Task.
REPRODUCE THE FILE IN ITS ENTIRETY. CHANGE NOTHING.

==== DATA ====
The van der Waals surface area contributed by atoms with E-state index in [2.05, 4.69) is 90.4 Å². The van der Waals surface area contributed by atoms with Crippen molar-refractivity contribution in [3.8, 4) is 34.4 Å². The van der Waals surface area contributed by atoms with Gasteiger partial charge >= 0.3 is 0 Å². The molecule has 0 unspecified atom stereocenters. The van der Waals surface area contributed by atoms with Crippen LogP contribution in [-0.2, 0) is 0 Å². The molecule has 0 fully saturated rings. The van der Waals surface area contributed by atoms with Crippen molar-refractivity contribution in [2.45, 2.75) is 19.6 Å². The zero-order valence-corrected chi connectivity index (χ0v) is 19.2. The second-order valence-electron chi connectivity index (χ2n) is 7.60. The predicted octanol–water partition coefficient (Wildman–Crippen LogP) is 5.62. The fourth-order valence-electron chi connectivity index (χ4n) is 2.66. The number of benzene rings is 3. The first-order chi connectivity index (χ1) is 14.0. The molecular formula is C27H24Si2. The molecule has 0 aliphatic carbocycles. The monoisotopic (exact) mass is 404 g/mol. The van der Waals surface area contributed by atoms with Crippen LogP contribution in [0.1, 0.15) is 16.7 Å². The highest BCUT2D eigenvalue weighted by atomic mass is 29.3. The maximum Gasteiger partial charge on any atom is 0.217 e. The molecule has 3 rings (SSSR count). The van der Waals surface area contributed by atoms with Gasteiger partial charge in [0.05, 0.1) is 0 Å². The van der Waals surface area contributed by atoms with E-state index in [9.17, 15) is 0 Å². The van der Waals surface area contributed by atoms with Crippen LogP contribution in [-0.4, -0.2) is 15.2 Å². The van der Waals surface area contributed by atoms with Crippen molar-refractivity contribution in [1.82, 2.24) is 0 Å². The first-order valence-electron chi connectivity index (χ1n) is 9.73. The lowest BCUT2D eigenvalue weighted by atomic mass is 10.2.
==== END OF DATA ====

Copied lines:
The van der Waals surface area contributed by atoms with E-state index in [2.05, 4.69) is 90.4 Å². The van der Waals surface area contributed by atoms with Crippen molar-refractivity contribution in [3.8, 4) is 34.4 Å². The van der Waals surface area contributed by atoms with Gasteiger partial charge >= 0.3 is 0 Å². The molecule has 0 unspecified atom stereocenters. The van der Waals surface area contributed by atoms with Crippen LogP contribution in [-0.2, 0) is 0 Å². The molecule has 0 fully saturated rings. The van der Waals surface area contributed by atoms with Crippen molar-refractivity contribution in [2.45, 2.75) is 19.6 Å². The zero-order valence-corrected chi connectivity index (χ0v) is 19.2. The second-order valence-electron chi connectivity index (χ2n) is 7.60. The predicted octanol–water partition coefficient (Wildman–Crippen LogP) is 5.62. The fourth-order valence-electron chi connectivity index (χ4n) is 2.66. The number of benzene rings is 3. The first-order chi connectivity index (χ1) is 14.0. The molecular formula is C27H24Si2. The molecule has 0 aliphatic carbocycles. The monoisotopic (exact) mass is 404 g/mol. The van der Waals surface area contributed by atoms with Crippen LogP contribution in [0.1, 0.15) is 16.7 Å². The highest BCUT2D eigenvalue weighted by atomic mass is 29.3. The maximum Gasteiger partial charge on any atom is 0.217 e. The molecule has 3 rings (SSSR count). The van der Waals surface area contributed by atoms with Gasteiger partial charge in [0.05, 0.1) is 0 Å². The van der Waals surface area contributed by atoms with E-state index in [9.17, 15) is 0 Å². The van der Waals surface area contributed by atoms with Crippen LogP contribution in [-0.4, -0.2) is 15.2 Å². The van der Waals surface area contributed by atoms with Crippen molar-refractivity contribution in [1.82, 2.24) is 0 Å². The first-order valence-electron chi connectivity index (χ1n) is 9.73. The lowest BCUT2D eigenvalue weighted by atomic mass is 10.2.